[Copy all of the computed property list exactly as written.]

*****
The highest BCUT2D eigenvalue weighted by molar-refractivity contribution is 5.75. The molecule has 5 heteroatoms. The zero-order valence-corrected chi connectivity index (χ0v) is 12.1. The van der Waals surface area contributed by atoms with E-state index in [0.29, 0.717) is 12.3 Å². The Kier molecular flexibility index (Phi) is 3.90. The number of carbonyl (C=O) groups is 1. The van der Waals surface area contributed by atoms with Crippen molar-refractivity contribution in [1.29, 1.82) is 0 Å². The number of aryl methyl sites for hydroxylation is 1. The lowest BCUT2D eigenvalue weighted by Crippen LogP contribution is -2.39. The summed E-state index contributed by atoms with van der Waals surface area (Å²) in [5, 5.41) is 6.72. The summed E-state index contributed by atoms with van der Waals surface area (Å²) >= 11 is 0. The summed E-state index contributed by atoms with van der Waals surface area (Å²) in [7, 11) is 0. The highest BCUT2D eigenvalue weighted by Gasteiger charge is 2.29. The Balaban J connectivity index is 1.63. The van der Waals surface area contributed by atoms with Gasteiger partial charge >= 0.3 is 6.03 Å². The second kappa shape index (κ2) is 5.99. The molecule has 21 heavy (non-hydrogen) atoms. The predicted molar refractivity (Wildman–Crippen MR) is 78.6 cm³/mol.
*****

The highest BCUT2D eigenvalue weighted by molar-refractivity contribution is 5.75. The molecule has 5 heteroatoms. The zero-order valence-corrected chi connectivity index (χ0v) is 12.1. The van der Waals surface area contributed by atoms with E-state index in [0.29, 0.717) is 12.3 Å². The Kier molecular flexibility index (Phi) is 3.90. The number of carbonyl (C=O) groups is 1. The van der Waals surface area contributed by atoms with Crippen molar-refractivity contribution in [1.29, 1.82) is 0 Å². The number of aryl methyl sites for hydroxylation is 1. The lowest BCUT2D eigenvalue weighted by Crippen LogP contribution is -2.39. The summed E-state index contributed by atoms with van der Waals surface area (Å²) in [5, 5.41) is 6.72. The summed E-state index contributed by atoms with van der Waals surface area (Å²) >= 11 is 0. The summed E-state index contributed by atoms with van der Waals surface area (Å²) in [7, 11) is 0. The highest BCUT2D eigenvalue weighted by Gasteiger charge is 2.29. The Balaban J connectivity index is 1.63. The van der Waals surface area contributed by atoms with Gasteiger partial charge >= 0.3 is 6.03 Å². The second kappa shape index (κ2) is 5.99. The molecule has 21 heavy (non-hydrogen) atoms. The predicted molar refractivity (Wildman–Crippen MR) is 78.6 cm³/mol.